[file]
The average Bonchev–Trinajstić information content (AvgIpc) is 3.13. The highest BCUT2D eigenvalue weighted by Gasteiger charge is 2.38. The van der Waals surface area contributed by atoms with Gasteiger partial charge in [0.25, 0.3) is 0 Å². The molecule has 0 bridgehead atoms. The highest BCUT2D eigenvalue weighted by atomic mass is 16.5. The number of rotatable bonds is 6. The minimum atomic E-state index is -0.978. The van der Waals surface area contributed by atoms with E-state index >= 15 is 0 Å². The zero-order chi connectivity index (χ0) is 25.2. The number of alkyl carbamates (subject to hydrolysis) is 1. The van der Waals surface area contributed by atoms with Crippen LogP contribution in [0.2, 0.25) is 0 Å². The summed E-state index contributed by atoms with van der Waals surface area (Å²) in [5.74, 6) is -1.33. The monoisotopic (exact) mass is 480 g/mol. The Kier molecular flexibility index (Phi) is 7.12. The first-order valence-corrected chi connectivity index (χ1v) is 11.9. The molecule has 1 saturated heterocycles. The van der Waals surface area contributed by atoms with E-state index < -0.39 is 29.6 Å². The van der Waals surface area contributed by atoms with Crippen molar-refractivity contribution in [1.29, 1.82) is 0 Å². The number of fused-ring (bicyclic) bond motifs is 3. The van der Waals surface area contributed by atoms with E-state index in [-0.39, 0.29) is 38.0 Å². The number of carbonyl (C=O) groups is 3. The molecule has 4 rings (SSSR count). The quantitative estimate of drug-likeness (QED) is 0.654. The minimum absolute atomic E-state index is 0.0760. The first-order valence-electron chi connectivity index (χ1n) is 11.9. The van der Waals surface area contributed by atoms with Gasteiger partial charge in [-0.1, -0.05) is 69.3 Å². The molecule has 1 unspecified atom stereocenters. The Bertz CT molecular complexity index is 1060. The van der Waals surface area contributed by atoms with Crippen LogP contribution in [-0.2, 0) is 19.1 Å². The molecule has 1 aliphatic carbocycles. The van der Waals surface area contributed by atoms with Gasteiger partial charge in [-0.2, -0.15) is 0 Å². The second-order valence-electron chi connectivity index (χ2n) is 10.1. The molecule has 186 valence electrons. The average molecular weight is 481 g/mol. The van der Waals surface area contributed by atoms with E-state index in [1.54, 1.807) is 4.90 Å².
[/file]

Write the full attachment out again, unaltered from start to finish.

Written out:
The average Bonchev–Trinajstić information content (AvgIpc) is 3.13. The highest BCUT2D eigenvalue weighted by Gasteiger charge is 2.38. The van der Waals surface area contributed by atoms with Gasteiger partial charge in [0.25, 0.3) is 0 Å². The molecule has 0 bridgehead atoms. The highest BCUT2D eigenvalue weighted by atomic mass is 16.5. The number of rotatable bonds is 6. The minimum atomic E-state index is -0.978. The van der Waals surface area contributed by atoms with E-state index >= 15 is 0 Å². The zero-order chi connectivity index (χ0) is 25.2. The number of alkyl carbamates (subject to hydrolysis) is 1. The van der Waals surface area contributed by atoms with Crippen LogP contribution in [0.2, 0.25) is 0 Å². The summed E-state index contributed by atoms with van der Waals surface area (Å²) in [5.74, 6) is -1.33. The monoisotopic (exact) mass is 480 g/mol. The Kier molecular flexibility index (Phi) is 7.12. The first-order valence-corrected chi connectivity index (χ1v) is 11.9. The molecule has 1 saturated heterocycles. The van der Waals surface area contributed by atoms with E-state index < -0.39 is 29.6 Å². The van der Waals surface area contributed by atoms with Crippen molar-refractivity contribution in [1.29, 1.82) is 0 Å². The number of fused-ring (bicyclic) bond motifs is 3. The van der Waals surface area contributed by atoms with E-state index in [-0.39, 0.29) is 38.0 Å². The number of carbonyl (C=O) groups is 3. The molecule has 4 rings (SSSR count). The quantitative estimate of drug-likeness (QED) is 0.654. The minimum absolute atomic E-state index is 0.0760. The first-order valence-electron chi connectivity index (χ1n) is 11.9. The van der Waals surface area contributed by atoms with Gasteiger partial charge in [-0.1, -0.05) is 69.3 Å². The molecule has 1 unspecified atom stereocenters. The Bertz CT molecular complexity index is 1060. The van der Waals surface area contributed by atoms with Crippen LogP contribution in [-0.2, 0) is 19.1 Å². The molecule has 1 aliphatic carbocycles. The van der Waals surface area contributed by atoms with Gasteiger partial charge in [-0.2, -0.15) is 0 Å². The second-order valence-electron chi connectivity index (χ2n) is 10.1. The molecule has 186 valence electrons. The average molecular weight is 481 g/mol. The van der Waals surface area contributed by atoms with E-state index in [1.54, 1.807) is 4.90 Å².